25 Mar ER Nurse: Closure of DMC Will Be ‘Catastrophic’
By Nancy DeVille | Photo by David Meza
As the threat of Doctors Medical Center’s shutdown draws closer, Maria Sahagun says she still hasn’t given up hope.
An emergency room nurse at DMC, Sahagun and her colleagues have spent months urging the West Contra Costa Healthcare District to come up with a solution to save the financially strapped hospital from closing. She posts updates on Facebook to inform residents of the latest hospital news and she regularly attends community and city council meetings advocating for resources to keep DMC afloat.
Her latest campaign is a series of YouTube videos offering warnings of the dire effects the hospital’s closure will have on the San Pablo and Richmond communities.
“I cannot let this go without turning [over] every stone,” she said recently following her shift in the hospital’s ER. “There are so many families out there that will be affected because of the lack of access if this hospital closes.”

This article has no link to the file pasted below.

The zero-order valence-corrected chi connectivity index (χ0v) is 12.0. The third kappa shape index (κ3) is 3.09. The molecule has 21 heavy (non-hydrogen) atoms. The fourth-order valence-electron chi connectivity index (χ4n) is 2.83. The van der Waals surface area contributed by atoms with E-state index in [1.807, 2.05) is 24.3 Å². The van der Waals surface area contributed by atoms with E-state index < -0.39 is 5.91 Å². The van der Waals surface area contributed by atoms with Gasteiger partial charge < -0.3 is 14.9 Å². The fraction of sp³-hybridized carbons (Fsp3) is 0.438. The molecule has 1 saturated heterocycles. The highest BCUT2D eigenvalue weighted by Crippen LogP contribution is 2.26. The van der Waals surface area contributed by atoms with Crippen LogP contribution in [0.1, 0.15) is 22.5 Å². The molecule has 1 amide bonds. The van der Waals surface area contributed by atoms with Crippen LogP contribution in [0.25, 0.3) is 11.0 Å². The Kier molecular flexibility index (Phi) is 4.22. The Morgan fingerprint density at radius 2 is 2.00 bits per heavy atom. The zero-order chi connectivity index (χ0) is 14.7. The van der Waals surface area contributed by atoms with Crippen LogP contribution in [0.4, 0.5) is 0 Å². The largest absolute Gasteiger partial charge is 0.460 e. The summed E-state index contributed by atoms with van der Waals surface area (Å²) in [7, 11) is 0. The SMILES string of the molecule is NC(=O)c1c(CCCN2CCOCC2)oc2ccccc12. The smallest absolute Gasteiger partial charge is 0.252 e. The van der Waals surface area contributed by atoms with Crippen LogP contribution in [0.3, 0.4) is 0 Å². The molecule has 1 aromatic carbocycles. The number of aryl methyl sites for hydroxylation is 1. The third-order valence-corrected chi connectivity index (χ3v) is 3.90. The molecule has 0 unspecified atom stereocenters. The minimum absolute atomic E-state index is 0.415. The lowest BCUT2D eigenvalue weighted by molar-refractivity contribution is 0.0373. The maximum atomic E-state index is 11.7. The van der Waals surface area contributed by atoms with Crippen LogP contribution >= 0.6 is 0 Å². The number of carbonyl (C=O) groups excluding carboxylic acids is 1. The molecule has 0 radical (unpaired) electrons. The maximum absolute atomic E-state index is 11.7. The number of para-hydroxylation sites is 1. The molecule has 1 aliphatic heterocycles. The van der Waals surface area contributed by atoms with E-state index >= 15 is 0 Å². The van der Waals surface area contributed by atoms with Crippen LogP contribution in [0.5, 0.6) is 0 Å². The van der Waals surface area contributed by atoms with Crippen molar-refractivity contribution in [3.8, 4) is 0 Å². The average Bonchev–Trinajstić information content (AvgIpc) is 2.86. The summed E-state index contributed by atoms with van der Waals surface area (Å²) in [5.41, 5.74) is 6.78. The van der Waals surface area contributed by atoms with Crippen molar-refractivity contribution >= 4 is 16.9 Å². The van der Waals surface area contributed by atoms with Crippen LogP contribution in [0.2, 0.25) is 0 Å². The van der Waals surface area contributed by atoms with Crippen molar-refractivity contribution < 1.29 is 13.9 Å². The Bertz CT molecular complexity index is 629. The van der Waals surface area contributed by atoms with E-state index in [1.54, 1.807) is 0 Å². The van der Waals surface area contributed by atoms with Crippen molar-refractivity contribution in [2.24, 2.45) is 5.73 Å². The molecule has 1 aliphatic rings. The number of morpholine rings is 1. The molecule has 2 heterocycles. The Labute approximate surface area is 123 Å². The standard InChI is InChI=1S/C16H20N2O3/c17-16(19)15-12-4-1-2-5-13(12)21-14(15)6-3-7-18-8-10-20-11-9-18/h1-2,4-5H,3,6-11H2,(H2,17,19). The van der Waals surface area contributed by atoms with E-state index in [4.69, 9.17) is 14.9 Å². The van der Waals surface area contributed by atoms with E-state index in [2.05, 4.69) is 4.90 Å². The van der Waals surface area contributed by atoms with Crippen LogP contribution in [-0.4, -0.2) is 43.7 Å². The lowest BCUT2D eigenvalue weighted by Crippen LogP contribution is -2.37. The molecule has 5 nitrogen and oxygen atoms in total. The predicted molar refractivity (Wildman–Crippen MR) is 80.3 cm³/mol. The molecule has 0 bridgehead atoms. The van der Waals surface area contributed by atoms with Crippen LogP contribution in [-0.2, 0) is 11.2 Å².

For Sahagun, the fight for quality accessible health care is personal. She vividly remembers watching her ailing mother, who was battling terminal cancer, wait for 12 hours in a Compton, CA. emergency room just to see a doctor. That experience is the drive that keeps her fighting, she said.
“If this hospital closes,” she said, “there will be increased waiting times at area hospitals. And it hit me that so many families with a great matriarch will be affected like I was because of lack of access to the medical system.”
“The impact is going to be catastrophic,” she said.
Sahagun says residents are already seeing an impact since services at DMC have been discontinued. Former DMC patients are now forced to ride public transportation to chemotherapy appointments three times a week, she said, while others have complained about relatives being transported to Alta Bates Hospital in Berkeley since DMC no longer accepts ambulance service.
Shuffling these residents around could have “devastating” effects on their health, Sahagun said.
“Because of the increase in transport time, there will be death and disability,” she said. “If you have a stroke or heart attack, every minute counts.”
Sahagun, who lives in Richmond, started working for DMC seven years ago. Despite its financial woes, she said, she believed that the hospital played a crucial role in the community.
As the hospital’s board continues to debate its future, Sahagun says she has no plans of walking away.
“We’re really serving a population in need,” she said. “I am committed to staying until the end.”